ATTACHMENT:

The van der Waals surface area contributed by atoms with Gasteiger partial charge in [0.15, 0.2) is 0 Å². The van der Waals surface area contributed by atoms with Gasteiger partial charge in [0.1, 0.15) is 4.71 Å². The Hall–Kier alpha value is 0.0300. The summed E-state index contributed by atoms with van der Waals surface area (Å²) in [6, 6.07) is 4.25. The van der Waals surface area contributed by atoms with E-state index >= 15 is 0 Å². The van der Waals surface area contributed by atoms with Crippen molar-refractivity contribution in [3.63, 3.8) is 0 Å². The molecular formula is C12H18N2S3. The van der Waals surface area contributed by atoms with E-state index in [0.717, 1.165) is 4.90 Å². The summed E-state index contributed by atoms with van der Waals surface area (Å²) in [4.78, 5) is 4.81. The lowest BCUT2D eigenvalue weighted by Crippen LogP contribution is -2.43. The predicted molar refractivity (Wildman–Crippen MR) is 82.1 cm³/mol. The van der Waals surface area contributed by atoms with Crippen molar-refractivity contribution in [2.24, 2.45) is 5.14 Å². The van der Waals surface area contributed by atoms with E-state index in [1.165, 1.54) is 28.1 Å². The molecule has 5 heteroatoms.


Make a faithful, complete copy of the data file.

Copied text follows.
The van der Waals surface area contributed by atoms with Gasteiger partial charge in [0.15, 0.2) is 0 Å². The van der Waals surface area contributed by atoms with Gasteiger partial charge in [0.1, 0.15) is 4.71 Å². The Hall–Kier alpha value is 0.0300. The summed E-state index contributed by atoms with van der Waals surface area (Å²) in [6, 6.07) is 4.25. The van der Waals surface area contributed by atoms with E-state index >= 15 is 0 Å². The van der Waals surface area contributed by atoms with Crippen molar-refractivity contribution in [3.63, 3.8) is 0 Å². The molecular formula is C12H18N2S3. The van der Waals surface area contributed by atoms with E-state index in [0.717, 1.165) is 4.90 Å². The summed E-state index contributed by atoms with van der Waals surface area (Å²) in [4.78, 5) is 4.81. The lowest BCUT2D eigenvalue weighted by Crippen LogP contribution is -2.43. The predicted molar refractivity (Wildman–Crippen MR) is 82.1 cm³/mol. The van der Waals surface area contributed by atoms with Crippen molar-refractivity contribution in [2.24, 2.45) is 5.14 Å². The van der Waals surface area contributed by atoms with E-state index in [1.165, 1.54) is 28.1 Å². The molecule has 5 heteroatoms.